Soft tissue

Fibroblastic / myofibroblastic

Fibroma of tendon sheath

Topic Completed: 1 July 2012

Minor changes: 8 October 2021

Copyright: 2002-2021,, Inc.

PubMed Search: Fibroma of tendon sheath

Komal Arora, M.D.
Page views in 2020: 11,312
Page views in 2021 to date: 13,135
Cite this page: Arora K. Fibroma of tendon sheath. website. Accessed October 23rd, 2021.
Definition / general
  • 60% men, ages 30 - 50 years old with nodule on fingers, hands or wrist
Case reports
  • Excise to relieve symptoms but preserve function, may be difficult to remove from adherent tendons
  • Benign, but up to 24% recur; does not metastasize
Clinical images

Images hosted on other servers:

Multiple non-movable deep seated nodules on palm

Gross description
  • Well circumscribed, small fibrous multinodular mass < 3 cm, cut surface is pale, solid and homogeneous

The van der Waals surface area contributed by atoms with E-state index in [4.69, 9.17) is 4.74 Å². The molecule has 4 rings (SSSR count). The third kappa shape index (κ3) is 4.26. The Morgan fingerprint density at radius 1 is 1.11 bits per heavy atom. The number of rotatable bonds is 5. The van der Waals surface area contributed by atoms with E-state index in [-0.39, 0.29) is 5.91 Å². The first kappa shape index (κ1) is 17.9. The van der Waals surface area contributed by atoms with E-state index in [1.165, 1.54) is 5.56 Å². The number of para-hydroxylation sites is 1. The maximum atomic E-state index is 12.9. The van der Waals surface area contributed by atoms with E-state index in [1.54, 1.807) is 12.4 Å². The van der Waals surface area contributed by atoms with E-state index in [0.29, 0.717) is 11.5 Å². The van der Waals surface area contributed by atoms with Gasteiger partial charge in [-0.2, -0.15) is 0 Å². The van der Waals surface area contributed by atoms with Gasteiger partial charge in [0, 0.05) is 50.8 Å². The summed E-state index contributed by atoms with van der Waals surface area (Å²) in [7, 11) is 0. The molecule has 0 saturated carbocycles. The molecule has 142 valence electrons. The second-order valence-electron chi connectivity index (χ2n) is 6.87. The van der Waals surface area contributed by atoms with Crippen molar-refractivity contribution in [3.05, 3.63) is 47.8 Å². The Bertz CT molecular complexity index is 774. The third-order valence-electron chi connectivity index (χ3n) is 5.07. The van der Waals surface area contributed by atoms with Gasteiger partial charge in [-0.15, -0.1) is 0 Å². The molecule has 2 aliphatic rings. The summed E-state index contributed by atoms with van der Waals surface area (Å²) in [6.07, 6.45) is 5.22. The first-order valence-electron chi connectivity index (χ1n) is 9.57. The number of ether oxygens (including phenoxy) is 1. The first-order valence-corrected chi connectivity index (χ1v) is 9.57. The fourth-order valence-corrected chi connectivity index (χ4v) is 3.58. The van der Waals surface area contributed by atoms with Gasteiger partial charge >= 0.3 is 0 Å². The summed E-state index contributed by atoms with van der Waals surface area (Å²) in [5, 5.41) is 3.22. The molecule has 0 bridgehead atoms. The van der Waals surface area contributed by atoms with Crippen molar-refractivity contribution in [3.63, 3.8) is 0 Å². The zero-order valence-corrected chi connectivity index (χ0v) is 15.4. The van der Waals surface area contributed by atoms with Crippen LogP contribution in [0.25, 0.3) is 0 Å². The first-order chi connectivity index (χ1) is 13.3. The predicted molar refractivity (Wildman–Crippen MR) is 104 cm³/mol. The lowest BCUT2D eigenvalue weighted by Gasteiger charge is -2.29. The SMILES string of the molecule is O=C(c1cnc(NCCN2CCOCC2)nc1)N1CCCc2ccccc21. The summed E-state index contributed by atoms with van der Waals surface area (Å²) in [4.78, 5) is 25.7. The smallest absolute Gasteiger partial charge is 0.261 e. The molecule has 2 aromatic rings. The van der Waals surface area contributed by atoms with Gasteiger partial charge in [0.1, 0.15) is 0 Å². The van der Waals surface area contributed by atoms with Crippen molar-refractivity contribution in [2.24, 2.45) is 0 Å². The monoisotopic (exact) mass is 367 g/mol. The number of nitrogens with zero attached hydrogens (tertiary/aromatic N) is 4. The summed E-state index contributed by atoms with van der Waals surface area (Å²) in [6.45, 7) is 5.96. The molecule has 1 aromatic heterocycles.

Microscopic (histologic) description
  • Well circumscribed nodules of dense fibrous tissue with occasional spindle or stellate mesenchymal cells in S or C shaped patterns
  • Cells have scant cytoplasm and elongate nuclei with evenly distributed fine chromatin
  • Often dilated or slit-like channels / clefts resembling tenosynovial spaces
  • Varies from cellular to paucicellular
  • May have bizarre tumor cells, extravasated red blood cells, but no atypical mitotic figures, no necrosis, no hyperchromasia
Microscopic (histologic) images

AFIP images

Multinodular proliferation

Transition from collagenous to cellular area

Fibroblasts are bland
(ruling out sarcoma)
and separated
by collagen

Cellular area
or fibrosarcoma

of nodules

Most cases are
with scattered
spindled fibroblasts

Electron microscopy description
  • Resembles myofibroblasts and fibroblasts
Electron microscopy images

Images hosted on other servers:

Various images

Positive stains
Molecular / cytogenetics description
Differential diagnosis
  • Sarcoma: rare in hands and feet, usually large masses with cellularity, marked chromatin abnormalities and abnormal mitotic figures
  • Benign fibrous histiocytoma: usually not hands or feet, prominent histiocyte-like cells, foam cells, giant cells and hemosiderin, CD68+
  • Giant cell tumor of tendon sheat: more cellular, cells have histiocyte-like nuclei, also prominent giant cells, foam cells, hemosiderin; no slit-like vascular spaces, no extensive hyalinized stroma
Additional references
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